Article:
Rangjung Rigpe Dorje, as with all other Karmapas and tulkus, is accepted by Tibetan Buddhists as a manifestation of an enlightened being.
The 16th Karmapa was very fond of watches. He had a collection of various kind of watches. One of his favourites was an 1800s pocket watch, which he gifted to Gyan Jyoti.
The Shamarpa, also known as Shamar Rinpoche, or more formally Künzig Shamar Rinpoche, is a lineage holder of the Karma Kagyu school of Tibetan Buddhism and is regarded to be the mind manifestation of Amitābha. He is traditionally associated with Yangpachen Monastery near Lhasa.
Ole Nydahl, also known as Lama Ole, is a Danish Lama in the Karma Kagyu school of Tibetan Buddhism. Since the early 1970s, Nydahl has toured the world giving lectures and meditation courses. With his wife, Hannah Nydahl (1946-2007), he founded Diamond Way Buddhism, a worldwide Karma Kagyu Buddhist organization of lay practitioners.
Hannah Nydahl (1946–2007), wife of Ole Nydahl, was an important Danish teacher and translator in the Karma Kagyu lineage of Tibetan Buddhism.
Rumtek Monastery, also called the Dharmachakra Centre, is a gompa located in the Indian state of Sikkim near the capital Gangtok. It is a focal point for the sectarian tensions within the Karma Kagyu school of Tibetan Buddhism that characterize the Karmapa controversy.
The recognition of the Seventeenth Karmapa, the head of the Karma Kagyu sect of Tibetan Buddhism, has been the subject of controversy. Since the death of the sixteenth Karmapa, Rangjung Rigpe Dorje, in 1981, two candidates have been put forward: Ogyen Trinley Dorje and Trinley Thaye Dorje. Both have already been enthroned as 17th Karmapa, and both independently have been performing ceremonial duties in the role of a Karmapa. As one academic expert in the field testified in court, while the recognition of Ogyen Trinley "appears to have been accepted by a majority of Karma Kagyu monasteries and lamas, there remains a substantial minority of monasteries and lamas who have not accepted Ogyen Trinley as Karmapa. In particular, these include the Shamar Rinpoche, who historically has been the person most directly involved in the process of recognition." It is difficult to produce an objective description of the events because the most important developments are known only from conflicting accounts by those involved.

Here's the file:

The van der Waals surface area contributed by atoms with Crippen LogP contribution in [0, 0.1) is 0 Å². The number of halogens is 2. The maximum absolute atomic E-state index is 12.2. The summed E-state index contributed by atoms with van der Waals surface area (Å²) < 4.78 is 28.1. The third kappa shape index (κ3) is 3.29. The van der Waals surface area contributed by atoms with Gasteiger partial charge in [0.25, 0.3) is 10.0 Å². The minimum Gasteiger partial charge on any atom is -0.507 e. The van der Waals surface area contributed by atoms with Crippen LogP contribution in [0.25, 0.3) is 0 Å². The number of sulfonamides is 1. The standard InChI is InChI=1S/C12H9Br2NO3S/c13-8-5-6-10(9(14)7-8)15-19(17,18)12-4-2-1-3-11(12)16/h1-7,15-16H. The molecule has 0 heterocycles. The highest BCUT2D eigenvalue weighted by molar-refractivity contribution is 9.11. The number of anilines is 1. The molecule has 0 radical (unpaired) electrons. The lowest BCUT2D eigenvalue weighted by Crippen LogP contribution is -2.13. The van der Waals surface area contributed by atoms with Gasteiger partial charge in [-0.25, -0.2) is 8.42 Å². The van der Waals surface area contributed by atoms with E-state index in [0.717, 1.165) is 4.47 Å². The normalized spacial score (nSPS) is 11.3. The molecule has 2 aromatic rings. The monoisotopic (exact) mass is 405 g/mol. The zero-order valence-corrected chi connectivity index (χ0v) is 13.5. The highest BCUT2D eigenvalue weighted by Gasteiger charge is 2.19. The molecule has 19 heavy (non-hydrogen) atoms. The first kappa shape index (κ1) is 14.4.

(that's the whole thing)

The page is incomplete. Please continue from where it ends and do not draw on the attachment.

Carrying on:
Thrangu Rinpoche was born in 1933 in Kham, Tibet. He is deemed to be a prominent tulku in the Kagyu school of Tibetan Buddhism, the ninth reincarnation in his particular line. His full name and title is the Very Venerable Ninth Khenchen Thrangu Tulku, Karma Lodrö Lungrik Maway Senge. "Khenchen" denotes great scholarly accomplishment, and the term "Rinpoche" is an honorific title commonly afforded to Tibetan lamas.
Ogyen Trinley Dorje, also written Urgyen Trinley Dorje (Wylie: U-rgyan 'Phrin-las Rdo-rje ; is a claimant to the title of 17th Karmapa Lama.
Trinley Thaye Dorje is a claimant to the title of 17th Karmapa.
Jamgön Kongtrül Lodrö Thayé, also known as Jamgön Kongtrül the Great, was a Tibetan Buddhist scholar, poet, artist, physician, tertön and polymath. He was one of the most prominent Tibetan Buddhists of the 19th century and he is credited as one of the founders of the Rimé movement (non-sectarian), compiling what is known as the "Five Great Treasuries". He achieved great renown as a scholar and writer, especially among the Nyingma and Kagyu lineages and composed over 90 volumes of Buddhist writing, including his magnum opus, The Treasury of Knowledge.
The 7th Dzogchen Ponlop is an abbot of Dzogchen Monastery, founder and spiritual director of Nalandabodhi, founder of Nītārtha Institute for Higher Buddhist Studies, a leading Tibetan Buddhist scholar, and a meditation master. He is one of the highest tülkus in the Nyingma lineage and an accomplished Karma Kagyu lineage holder.
Diamond Way Buddhism is a lay organization within the Karma Kagyu school of Tibetan Buddhism. The first Diamond Way Buddhist centre was founded in 1972 by Hannah and Ole Nydahl. It is led by Ole Nydahl under the spiritual guidance of Trinley Thaye Dorje, one of two claimants to the title of the 17th Karmapa. There are approximately 650 Diamond Way Buddhist centres worldwide.
Mipham Chokyi Lodro, also known as Kunzig Shamar Rinpoche, was the 14th Shamarpa of the Karma Kagyu school of Tibetan Buddhism. The Shamarpa is the second most important teacher of the Karma Kagyu school after the Karmapa. The Karmapas are sometimes referred to as the Black Hat Lamas, referring to their Black Crown.
Tsurphu Monastery (Tibetan: མཚུར་ཕུ་དགོན་པ or Tölung Tsurphu is a gompa which serves as the traditional seat of the Karmapa, the head of the Karma Kagyu lineage of Tibetan Buddhism. It is located in Gurum in Doilungdêqên District, Tibet Autonomous Region, China, 70 kilometres from Lhasa.
The Black Crown is an important symbol of the Karmapa, the Lama who heads the Karma Kagyu school of Tibetan Buddhism. The crown signifies his power to benefit all sentient beings. Similar crowns in red are worn by the Shamarpa and the Tai Situpa, while Goshir Gyaltsab wears an orange crown. These crowns were bestowed by the Karmapa.
Nenang Pawo is one of the highest lamas of the Karma Kagyu school of Tibetan Buddhism. The Pawos form a lineage of tulkus, of which the first was born in 1440. They were traditionally the heads of Nenang Monastery in Ü-Tsang.
Pema Dönyö Nyinje Wylie: pad+ma don yod nyin byed , born 1954 is the 12th Tai Situpa, a tulku in Tibetan Buddhism, and one of the leading figures of the Karma Kagyu school. He is the head of Palpung Monastery.
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|Reincarnation of the Karmapa||Succeeded by|
Ogyen Trinley Dorje
Trinley Thaye Dorje